By Tiara M. Ellis, Ernesto Londono And Matt Stiles, The Dallas Morning News
A man who authorities identified as one of the suspects in a bank robbery and a bullet-filled chase with police Thursday said he is a victim of identity theft.
Douglas Ybarra, 31, said Friday evening after a three-hour interview with FBI officials in Houston that he is not one of the men authorities are seeking in connection with the Thursday morning events in Richardson and Plano.
"I don't have the courage to do anything like that. That was pretty brazen," he said. "I hope they catch those guys and just clear my name."
Three men who robbed a bank and led police on a chase while spraying gunfire from automatic weapons remained at large Friday.
Thursday, federal officials released names and photographs of Guadalupe Fajardo, 31, of McKinney and a man they initially identified as Mr. Ybarra after witnesses to the getaway identified the men in a photo lineup Thursday. Now authorities are investigating whether one of the robbers stole Mr. Ybarra's identity. Authorities said they were looking for the man whose picture they released to the public and who witnesses identified as one of the robbers.
"We know we have the right robber, we know we have the right picture, and we know that the name is at least an alias and possibly a stolen identity that [the robber has] been using," said FBI spokeswoman Lori Bailey.
Mr. Ybarra said he was scared when he heard about the search and called the FBI.
"If I had been stopped, I have a newborn baby, and my wife imagined them drawing guns on us," he said.
He said FBI officials took his picture and his fingerprints Friday and showed him photographs of the suspects. He said he did not know them. He said agents told him the suspect appeared to have been using his identity for some time.
Agent Bailey said a man named Douglas Ybarra was interviewed at a Houston FBI office but was not being held.
Mr. Ybarra's estranged wife, Naomi Ybarra, said no matter what the FBI or police say, she doesn't think her husband was involved in the bank robbery.
Officials are searching for Guadalupe Mercado Fajardo (left) and a man they initially identified as Douglas Ybarra.
Ms. Ybarra, 30, said she hasn't lived with her husband in 11 years but their divorce isn't final. She said her 12-year-old son spent the summer in Houston with Mr. Ybarra.
"When I saw him on television last night, I called my son and asked, 'Is that him?' " Ms. Ybarra said. "He said, 'No, that isn't.' And he spent the whole summer down there."
Witnesses said the robbers spoke Spanish while they fled, but Ms. Ybarra said her husband doesn't speak Spanish.
The robbers entered American First National Bank in Richardson about 10:20 a.m., wearing masks and dark clothing, carrying handguns and automatic rifles.
The men are believed to be part of an elusive gang of robbers that the FBI calls the Takeover Bandits. The group is known for using military-style firearms and wearing costume masks, said Guadalupe Gonzalez, special agent in charge of the FBI's Dallas office.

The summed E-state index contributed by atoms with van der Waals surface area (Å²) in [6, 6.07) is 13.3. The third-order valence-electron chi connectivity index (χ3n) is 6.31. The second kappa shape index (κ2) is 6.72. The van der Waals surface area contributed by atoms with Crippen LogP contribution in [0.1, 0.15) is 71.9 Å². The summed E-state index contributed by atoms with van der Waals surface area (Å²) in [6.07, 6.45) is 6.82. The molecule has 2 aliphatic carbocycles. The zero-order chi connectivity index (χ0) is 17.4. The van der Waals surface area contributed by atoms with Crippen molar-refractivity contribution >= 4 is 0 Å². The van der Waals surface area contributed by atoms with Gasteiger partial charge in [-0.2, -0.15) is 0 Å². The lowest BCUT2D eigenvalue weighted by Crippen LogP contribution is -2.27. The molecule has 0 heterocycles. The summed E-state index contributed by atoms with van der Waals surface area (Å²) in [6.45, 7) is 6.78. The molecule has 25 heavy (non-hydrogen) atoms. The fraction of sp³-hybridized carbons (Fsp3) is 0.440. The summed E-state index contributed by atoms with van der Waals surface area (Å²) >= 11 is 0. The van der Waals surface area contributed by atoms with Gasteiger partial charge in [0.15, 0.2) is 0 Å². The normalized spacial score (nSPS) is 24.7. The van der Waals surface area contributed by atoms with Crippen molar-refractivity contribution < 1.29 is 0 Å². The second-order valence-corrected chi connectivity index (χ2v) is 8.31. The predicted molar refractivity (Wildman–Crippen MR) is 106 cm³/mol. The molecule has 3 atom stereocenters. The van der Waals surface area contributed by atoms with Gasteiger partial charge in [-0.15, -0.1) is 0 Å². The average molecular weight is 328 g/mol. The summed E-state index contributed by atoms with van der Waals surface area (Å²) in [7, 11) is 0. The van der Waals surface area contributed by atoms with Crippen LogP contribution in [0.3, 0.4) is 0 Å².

"Our goal is to get them off the street," he said. "As we witnessed yesterday, they will not hesitate to use those weapons."
Although they left the bank without incident, the robbers opened fire on an off-duty police officer and led officers from Plano, Richardson and Dallas police on a chase into Plano, where outgunned police lost track of the men.
Authorities could better identify the men because they took off their masks and gloves, said Richardson Detective Jonathan Wakefield.
He said the group in the past has shown sophistication and long-range planning. They might not have been identified Thursday had they not opened fire on an off-duty police officer, he said.
Agent Gonzalez said the group is suspected in 60 aggravated robberies in the area since April 2002, including nine banks. The banking industry and the FBI are offering a $50,000 reward for information leading to an arrest in the case.
Agent Gonzalez said the men also could have committed robberies in Austin and Houston recently.
Mr. Fajardo has a prior criminal record. Mr. Fajardo was sent to California's Wasco State Prison in 1992 after an assault conviction in Santa Barbara, Calif., corrections department officials said. He served less than a year, was paroled and then returned to prison on a parole violation in 1996. He was released four months later, the officials said.
In 2001, Mr. Fajardo pleaded guilty to possession of marijuana, public intoxication and unlawfully carrying a weapon in Collin County. All three misdemeanors occurred Jan. 11 in Melissa.
In Thursday's getaway, the robbers opened fire on police vehicles on Central Expressway and Plano streets. At least six police cars received fire from the gunmen's "AK-47 style" automatic rifles.
If captured, the men would face aggravated robbery charges, and Plano police plan to charge them with carjacking and attempted capital murder.
Officials with the various departments say they are proud of their officers.
"We train for all the unknowns. Unfortunately, you can't really train for automatic weapons. But we obviously knew the threat was always there," Richardson Sgt. Keith Cannon said.
"You don't give up when you see a squad car hit. These officers did the right thing. They kept going."
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Staff writer Tim Wyatt, Robert Tharp and WFAA-TV contributed to this report.